Because I’m curious… not just because I’m procrastinating*

So I’m reviewing a book entitled Myth in Early Northwest Europe, and I’m currently reading Craig R. Davis’ essay, ‘Theories of History in Traditional Plots’.
In this essay, Davis says, "In his Poetics, Aristotle identifies the "primary and and most important part of a tragedy" as the "organization of events" dramatized in it: "the first principle and, as it were, the soul of tragedy is the plot, and second in importance is character.""
Later, Davis also claims: "Good stories replicate real sequences accurately; they produce a valid model or theory of temporal experience."

I want to know what you think:

  1. Plot first in importance, seconded by character? Discuss.
  2. "Good stories replicate real sequences accurately; they produce a valid model or theory of temporal experience." Discuss.

*This is a perfect way to procrastinate, BTW.



  1. Okay, my academic opinion on 1 is “bollocks” – your character gives you your plot – only by following the character’s wants, wishes, hopes and desires do we get a plot.
    As for 2 – mmmm, I have a cat called Mittens.

    1. 1. I must admit I favour plot over character in my writing, but invariably love interesting characters over plots in my reading. I think this is a sign of laziness on my part šŸ™‚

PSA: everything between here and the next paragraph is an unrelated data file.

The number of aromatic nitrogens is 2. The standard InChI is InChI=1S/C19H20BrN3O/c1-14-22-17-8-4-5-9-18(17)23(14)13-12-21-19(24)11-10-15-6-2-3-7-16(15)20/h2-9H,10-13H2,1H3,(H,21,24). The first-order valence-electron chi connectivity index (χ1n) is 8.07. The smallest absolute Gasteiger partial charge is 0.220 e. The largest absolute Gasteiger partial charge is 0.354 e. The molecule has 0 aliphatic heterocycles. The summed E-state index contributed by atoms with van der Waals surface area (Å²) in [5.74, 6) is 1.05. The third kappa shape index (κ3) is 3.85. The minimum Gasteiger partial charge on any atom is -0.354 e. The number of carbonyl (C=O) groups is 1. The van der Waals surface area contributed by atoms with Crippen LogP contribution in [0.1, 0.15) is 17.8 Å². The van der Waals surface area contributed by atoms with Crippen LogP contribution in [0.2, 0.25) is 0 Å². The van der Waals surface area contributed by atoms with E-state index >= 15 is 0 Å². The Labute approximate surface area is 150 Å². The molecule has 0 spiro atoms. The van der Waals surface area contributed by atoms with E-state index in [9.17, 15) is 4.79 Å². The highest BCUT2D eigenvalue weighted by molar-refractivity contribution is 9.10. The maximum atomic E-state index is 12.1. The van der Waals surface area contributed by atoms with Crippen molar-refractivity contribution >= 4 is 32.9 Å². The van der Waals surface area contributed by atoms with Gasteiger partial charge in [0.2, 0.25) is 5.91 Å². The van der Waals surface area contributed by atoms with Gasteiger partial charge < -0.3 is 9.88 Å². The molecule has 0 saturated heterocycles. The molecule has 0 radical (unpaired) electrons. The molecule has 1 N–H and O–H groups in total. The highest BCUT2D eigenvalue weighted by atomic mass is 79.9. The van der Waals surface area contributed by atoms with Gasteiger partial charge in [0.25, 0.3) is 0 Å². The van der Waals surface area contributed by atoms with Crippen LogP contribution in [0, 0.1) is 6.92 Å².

2. “My cat’s breath smells like cat-food.”

      1. So, what I get out of #2 is that good stories have to represent events in a way that is realistic, in a way that accurately represents the way things unfold in real life. This is not to say that the events described in the story have to be realistic, which is why I find this point interesting. Basically, what I get out of this is that no matter what the setting (space opera or fantasy-land, real world or time travelling head-fuck of a story) the narrative has to recognisably reflect the way things work in the real world. Stories have to mirrors, of real world experiences if they are to resonate with readers for more than 2 seconds.

      2. Don’t know what happened with that last sentence… It’s meant to read: “Stories have to be models, or mirrors, of real world experiences…blah blah blah.

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